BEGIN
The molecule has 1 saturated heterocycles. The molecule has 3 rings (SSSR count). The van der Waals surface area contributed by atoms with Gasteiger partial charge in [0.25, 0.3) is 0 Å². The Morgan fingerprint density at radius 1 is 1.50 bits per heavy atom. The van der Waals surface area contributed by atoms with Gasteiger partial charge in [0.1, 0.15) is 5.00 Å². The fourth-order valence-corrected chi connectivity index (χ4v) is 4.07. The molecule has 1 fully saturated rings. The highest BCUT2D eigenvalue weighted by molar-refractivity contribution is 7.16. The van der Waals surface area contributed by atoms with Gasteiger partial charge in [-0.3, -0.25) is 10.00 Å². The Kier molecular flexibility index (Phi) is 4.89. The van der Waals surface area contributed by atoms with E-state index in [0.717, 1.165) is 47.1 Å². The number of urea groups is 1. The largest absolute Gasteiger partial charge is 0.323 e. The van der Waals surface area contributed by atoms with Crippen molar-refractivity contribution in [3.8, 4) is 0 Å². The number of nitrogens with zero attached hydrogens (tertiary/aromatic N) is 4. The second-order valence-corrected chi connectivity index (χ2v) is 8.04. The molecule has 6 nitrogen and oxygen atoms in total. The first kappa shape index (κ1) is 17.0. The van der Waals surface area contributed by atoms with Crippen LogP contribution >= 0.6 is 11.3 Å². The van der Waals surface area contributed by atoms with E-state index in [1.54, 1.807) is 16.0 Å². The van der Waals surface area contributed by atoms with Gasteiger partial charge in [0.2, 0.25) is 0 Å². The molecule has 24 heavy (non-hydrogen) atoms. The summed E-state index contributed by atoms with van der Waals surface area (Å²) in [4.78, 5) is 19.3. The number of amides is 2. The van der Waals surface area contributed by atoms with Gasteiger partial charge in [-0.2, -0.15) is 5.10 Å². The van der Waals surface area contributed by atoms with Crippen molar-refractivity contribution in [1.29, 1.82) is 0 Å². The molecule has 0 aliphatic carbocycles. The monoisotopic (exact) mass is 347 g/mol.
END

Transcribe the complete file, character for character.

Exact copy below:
The molecule has 1 saturated heterocycles. The molecule has 3 rings (SSSR count). The van der Waals surface area contributed by atoms with Gasteiger partial charge in [0.25, 0.3) is 0 Å². The Morgan fingerprint density at radius 1 is 1.50 bits per heavy atom. The van der Waals surface area contributed by atoms with Gasteiger partial charge in [0.1, 0.15) is 5.00 Å². The fourth-order valence-corrected chi connectivity index (χ4v) is 4.07. The molecule has 1 fully saturated rings. The highest BCUT2D eigenvalue weighted by molar-refractivity contribution is 7.16. The van der Waals surface area contributed by atoms with Gasteiger partial charge in [-0.3, -0.25) is 10.00 Å². The Kier molecular flexibility index (Phi) is 4.89. The van der Waals surface area contributed by atoms with E-state index in [0.717, 1.165) is 47.1 Å². The number of urea groups is 1. The largest absolute Gasteiger partial charge is 0.323 e. The van der Waals surface area contributed by atoms with Crippen molar-refractivity contribution in [3.8, 4) is 0 Å². The number of nitrogens with zero attached hydrogens (tertiary/aromatic N) is 4. The second-order valence-corrected chi connectivity index (χ2v) is 8.04. The molecule has 6 nitrogen and oxygen atoms in total. The first kappa shape index (κ1) is 17.0. The van der Waals surface area contributed by atoms with Crippen LogP contribution >= 0.6 is 11.3 Å². The van der Waals surface area contributed by atoms with E-state index in [1.54, 1.807) is 16.0 Å². The van der Waals surface area contributed by atoms with Gasteiger partial charge in [0.2, 0.25) is 0 Å². The molecule has 24 heavy (non-hydrogen) atoms. The summed E-state index contributed by atoms with van der Waals surface area (Å²) in [4.78, 5) is 19.3. The number of amides is 2. The van der Waals surface area contributed by atoms with Gasteiger partial charge in [-0.2, -0.15) is 5.10 Å². The van der Waals surface area contributed by atoms with Crippen molar-refractivity contribution in [1.29, 1.82) is 0 Å². The molecule has 0 aliphatic carbocycles. The monoisotopic (exact) mass is 347 g/mol.